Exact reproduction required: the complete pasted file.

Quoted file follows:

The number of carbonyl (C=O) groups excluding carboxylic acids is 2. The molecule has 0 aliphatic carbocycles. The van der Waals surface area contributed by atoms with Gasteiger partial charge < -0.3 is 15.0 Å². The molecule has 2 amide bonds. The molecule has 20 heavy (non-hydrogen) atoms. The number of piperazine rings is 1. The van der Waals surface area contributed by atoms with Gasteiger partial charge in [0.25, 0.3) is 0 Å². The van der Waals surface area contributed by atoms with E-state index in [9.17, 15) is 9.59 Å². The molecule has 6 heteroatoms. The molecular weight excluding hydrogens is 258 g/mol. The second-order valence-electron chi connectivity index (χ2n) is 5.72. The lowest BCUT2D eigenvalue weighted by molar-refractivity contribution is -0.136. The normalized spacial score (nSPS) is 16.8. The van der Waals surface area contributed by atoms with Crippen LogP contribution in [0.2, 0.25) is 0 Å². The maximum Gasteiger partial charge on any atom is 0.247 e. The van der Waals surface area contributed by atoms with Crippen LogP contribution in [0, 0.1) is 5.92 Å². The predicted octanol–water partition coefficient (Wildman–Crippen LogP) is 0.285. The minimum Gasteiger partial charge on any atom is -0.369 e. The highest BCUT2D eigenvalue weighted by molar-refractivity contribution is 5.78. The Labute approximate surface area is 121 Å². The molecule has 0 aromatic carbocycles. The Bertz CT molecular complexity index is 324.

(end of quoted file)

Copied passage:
The number of carbonyl (C=O) groups excluding carboxylic acids is 2. The molecule has 0 aliphatic carbocycles. The van der Waals surface area contributed by atoms with Gasteiger partial charge < -0.3 is 15.0 Å². The molecule has 2 amide bonds. The molecule has 20 heavy (non-hydrogen) atoms. The number of piperazine rings is 1. The van der Waals surface area contributed by atoms with Gasteiger partial charge in [0.25, 0.3) is 0 Å². The van der Waals surface area contributed by atoms with E-state index in [9.17, 15) is 9.59 Å². The molecule has 6 heteroatoms. The molecular weight excluding hydrogens is 258 g/mol. The second-order valence-electron chi connectivity index (χ2n) is 5.72. The lowest BCUT2D eigenvalue weighted by molar-refractivity contribution is -0.136. The normalized spacial score (nSPS) is 16.8. The van der Waals surface area contributed by atoms with Crippen LogP contribution in [0.2, 0.25) is 0 Å². The maximum Gasteiger partial charge on any atom is 0.247 e. The van der Waals surface area contributed by atoms with Crippen LogP contribution in [0, 0.1) is 5.92 Å². The predicted octanol–water partition coefficient (Wildman–Crippen LogP) is 0.285. The minimum Gasteiger partial charge on any atom is -0.369 e. The highest BCUT2D eigenvalue weighted by molar-refractivity contribution is 5.78. The Labute approximate surface area is 121 Å². The molecule has 0 aromatic carbocycles. The Bertz CT molecular complexity index is 324.